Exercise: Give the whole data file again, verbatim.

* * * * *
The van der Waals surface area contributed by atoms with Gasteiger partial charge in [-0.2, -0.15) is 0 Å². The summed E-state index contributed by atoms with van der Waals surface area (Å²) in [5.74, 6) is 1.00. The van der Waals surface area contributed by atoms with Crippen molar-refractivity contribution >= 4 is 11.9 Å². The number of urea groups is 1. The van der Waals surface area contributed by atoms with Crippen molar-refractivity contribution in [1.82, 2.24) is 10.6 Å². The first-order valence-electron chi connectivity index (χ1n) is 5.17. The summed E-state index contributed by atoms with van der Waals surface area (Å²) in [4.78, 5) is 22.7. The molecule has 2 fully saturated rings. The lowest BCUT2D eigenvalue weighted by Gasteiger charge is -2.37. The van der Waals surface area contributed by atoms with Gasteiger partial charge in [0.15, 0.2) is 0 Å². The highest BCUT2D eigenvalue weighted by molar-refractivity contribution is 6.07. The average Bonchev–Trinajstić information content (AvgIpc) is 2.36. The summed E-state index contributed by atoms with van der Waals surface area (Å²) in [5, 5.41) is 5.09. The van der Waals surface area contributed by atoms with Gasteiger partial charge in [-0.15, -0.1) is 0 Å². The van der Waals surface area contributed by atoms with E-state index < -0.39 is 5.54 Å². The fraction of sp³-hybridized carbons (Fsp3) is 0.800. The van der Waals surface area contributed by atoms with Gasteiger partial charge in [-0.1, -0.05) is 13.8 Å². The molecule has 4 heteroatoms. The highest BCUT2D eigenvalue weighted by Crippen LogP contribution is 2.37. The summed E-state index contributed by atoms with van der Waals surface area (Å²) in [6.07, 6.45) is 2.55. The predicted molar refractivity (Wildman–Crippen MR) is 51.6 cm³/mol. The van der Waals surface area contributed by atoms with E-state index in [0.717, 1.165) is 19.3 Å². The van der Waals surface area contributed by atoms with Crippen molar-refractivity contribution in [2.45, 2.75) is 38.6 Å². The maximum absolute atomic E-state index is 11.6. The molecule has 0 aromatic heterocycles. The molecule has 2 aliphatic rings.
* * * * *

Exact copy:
The van der Waals surface area contributed by atoms with Gasteiger partial charge in [-0.2, -0.15) is 0 Å². The summed E-state index contributed by atoms with van der Waals surface area (Å²) in [5.74, 6) is 1.00. The van der Waals surface area contributed by atoms with Crippen molar-refractivity contribution >= 4 is 11.9 Å². The number of urea groups is 1. The van der Waals surface area contributed by atoms with Crippen molar-refractivity contribution in [1.82, 2.24) is 10.6 Å². The first-order valence-electron chi connectivity index (χ1n) is 5.17. The summed E-state index contributed by atoms with van der Waals surface area (Å²) in [4.78, 5) is 22.7. The molecule has 2 fully saturated rings. The lowest BCUT2D eigenvalue weighted by Gasteiger charge is -2.37. The van der Waals surface area contributed by atoms with Gasteiger partial charge in [0.15, 0.2) is 0 Å². The highest BCUT2D eigenvalue weighted by molar-refractivity contribution is 6.07. The average Bonchev–Trinajstić information content (AvgIpc) is 2.36. The summed E-state index contributed by atoms with van der Waals surface area (Å²) in [5, 5.41) is 5.09. The van der Waals surface area contributed by atoms with Gasteiger partial charge in [-0.15, -0.1) is 0 Å². The van der Waals surface area contributed by atoms with E-state index < -0.39 is 5.54 Å². The fraction of sp³-hybridized carbons (Fsp3) is 0.800. The van der Waals surface area contributed by atoms with Gasteiger partial charge in [-0.1, -0.05) is 13.8 Å². The molecule has 4 heteroatoms. The highest BCUT2D eigenvalue weighted by Crippen LogP contribution is 2.37. The summed E-state index contributed by atoms with van der Waals surface area (Å²) in [6.07, 6.45) is 2.55. The predicted molar refractivity (Wildman–Crippen MR) is 51.6 cm³/mol. The van der Waals surface area contributed by atoms with E-state index in [0.717, 1.165) is 19.3 Å². The van der Waals surface area contributed by atoms with Crippen molar-refractivity contribution in [2.45, 2.75) is 38.6 Å². The maximum absolute atomic E-state index is 11.6. The molecule has 0 aromatic heterocycles. The molecule has 2 aliphatic rings.